There are many questions in English that start with “what do you do?”

What do you do for fun? (What are your hobbies?)

What do you do for exercise? (How do you exercise?)

What do you do after work?

What do you do on the weekend?

All of these questions ask about a person’s habits or routines. However, the most common “what do you do” question is:

What do you do?

This question has a special meaning: what is your job? In my last post, I called phrases like this hidden idioms – common phrases that have been shortened and have a different meaning than expected. (The full phrase is “What do you do for a living?”)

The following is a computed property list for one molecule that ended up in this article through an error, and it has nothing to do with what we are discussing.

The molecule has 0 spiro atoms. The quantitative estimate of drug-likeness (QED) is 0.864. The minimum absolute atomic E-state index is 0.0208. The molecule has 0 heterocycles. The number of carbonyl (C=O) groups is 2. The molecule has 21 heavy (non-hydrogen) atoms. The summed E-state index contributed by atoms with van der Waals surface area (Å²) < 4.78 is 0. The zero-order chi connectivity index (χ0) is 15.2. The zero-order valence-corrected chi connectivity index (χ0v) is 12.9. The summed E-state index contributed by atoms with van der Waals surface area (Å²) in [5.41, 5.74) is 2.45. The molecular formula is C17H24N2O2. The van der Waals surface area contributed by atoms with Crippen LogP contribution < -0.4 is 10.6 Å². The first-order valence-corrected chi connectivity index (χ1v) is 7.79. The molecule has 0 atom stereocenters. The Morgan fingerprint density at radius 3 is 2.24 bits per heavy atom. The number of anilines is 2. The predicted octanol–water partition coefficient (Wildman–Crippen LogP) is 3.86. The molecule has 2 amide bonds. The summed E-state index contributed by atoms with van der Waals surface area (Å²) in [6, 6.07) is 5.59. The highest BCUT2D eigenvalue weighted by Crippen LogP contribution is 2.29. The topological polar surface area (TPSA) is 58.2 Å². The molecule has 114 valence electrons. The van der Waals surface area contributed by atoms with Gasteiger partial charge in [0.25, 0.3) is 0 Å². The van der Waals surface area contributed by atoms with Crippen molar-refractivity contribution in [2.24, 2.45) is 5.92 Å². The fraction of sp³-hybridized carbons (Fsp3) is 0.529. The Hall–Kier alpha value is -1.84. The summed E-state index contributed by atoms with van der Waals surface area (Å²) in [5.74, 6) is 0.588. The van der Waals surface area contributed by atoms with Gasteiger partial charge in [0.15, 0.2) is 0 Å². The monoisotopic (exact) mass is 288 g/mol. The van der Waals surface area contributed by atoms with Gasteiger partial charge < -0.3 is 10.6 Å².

How should you answer this question?  The most common answer is to reply with your job title:

I am a professor.

I am a businessman.

I am a hairdresser.

We do NOT say “My job is a professor.”  Another way to answer the question is to describe your job duties:

I teach English at Korea Nazarene University.

I sell accounting software to local businesses.

I cut hair at a salon.

Finally, if you are unemployed, a common euphemism is: “I’m between jobs.”